By Sue Wilson, American Red Cross volunteer
February 4, 2021- If you or someone you love have gone through a health scare of any kind, you know firsthand how your perspective changes in the blink of an eye. When my husband got his cancer diagnosis, we were shocked. We thought there was a simple explanation for his symptoms. We thought the biopsy was a routine test they were doing along with some others. We were in a state of disbelief when the doctor said that not only was it cancer, but it was advanced. He died a year later.
Cancer has a way of making time an all-consuming obsession. The realization that every minute is important, every day should be cherished, and that time is a precious commodity is never far from my thoughts.
When you think about fighting cancer, the first thing you may think of is chemotherapy, radiation or surgery. What so many don’t realize is that many cancer patients undergoing chemo will likely have a need for blood. In fact, five units of blood are needed every minute to help someone going through cancer treatment. Patients fighting cancer use nearly one quarter of the nation’s blood supply – more than patients fighting any other disease. And, yet, only 3% of people in the U.S. regularly donate blood.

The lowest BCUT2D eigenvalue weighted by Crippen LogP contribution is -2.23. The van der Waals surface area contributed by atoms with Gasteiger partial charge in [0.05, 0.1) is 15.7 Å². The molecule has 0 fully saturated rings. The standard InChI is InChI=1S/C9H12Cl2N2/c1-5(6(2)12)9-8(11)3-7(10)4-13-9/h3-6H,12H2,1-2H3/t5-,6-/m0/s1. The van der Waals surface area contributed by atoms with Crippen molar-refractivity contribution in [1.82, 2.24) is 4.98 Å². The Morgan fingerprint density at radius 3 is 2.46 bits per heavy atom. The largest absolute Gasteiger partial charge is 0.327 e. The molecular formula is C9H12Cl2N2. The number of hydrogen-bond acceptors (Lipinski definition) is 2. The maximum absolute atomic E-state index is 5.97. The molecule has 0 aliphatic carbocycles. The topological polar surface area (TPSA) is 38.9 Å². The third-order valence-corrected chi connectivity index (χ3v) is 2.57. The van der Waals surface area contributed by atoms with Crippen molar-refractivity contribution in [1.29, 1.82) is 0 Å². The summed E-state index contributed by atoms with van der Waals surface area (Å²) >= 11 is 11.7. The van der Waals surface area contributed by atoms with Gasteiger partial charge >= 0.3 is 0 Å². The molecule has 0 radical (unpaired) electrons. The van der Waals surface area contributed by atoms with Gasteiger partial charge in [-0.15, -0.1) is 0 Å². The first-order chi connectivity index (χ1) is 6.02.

You may not have put the two together before but giving blood can help patients fight cancer. There simply aren’t enough people regularly donating blood to meet the ongoing need. That’s the message the American Red Cross wants to spread.
We know that not everyone is eligible to donate blood, so a financial donation is also encouraged. By making a financial gift in any amount, you’re helping to give patients and their families time, resources and the hope they need to fight back.
My grief had me vacillating between a depressive despair that made me want to do nothing and a manic desire to do anything and everything to help others who were suffering. But I didn’t know where to start. Donating blood is a start. It’s a meaningful way to honor someone you love who is battling or has battled cancer. To learn more and to schedule a blood donation appointment, visit RedCrossBlood.org.
To make a financial gift, visit redcross.org/donate.
Edited by Glenda Bogar, American Red Cross volunteers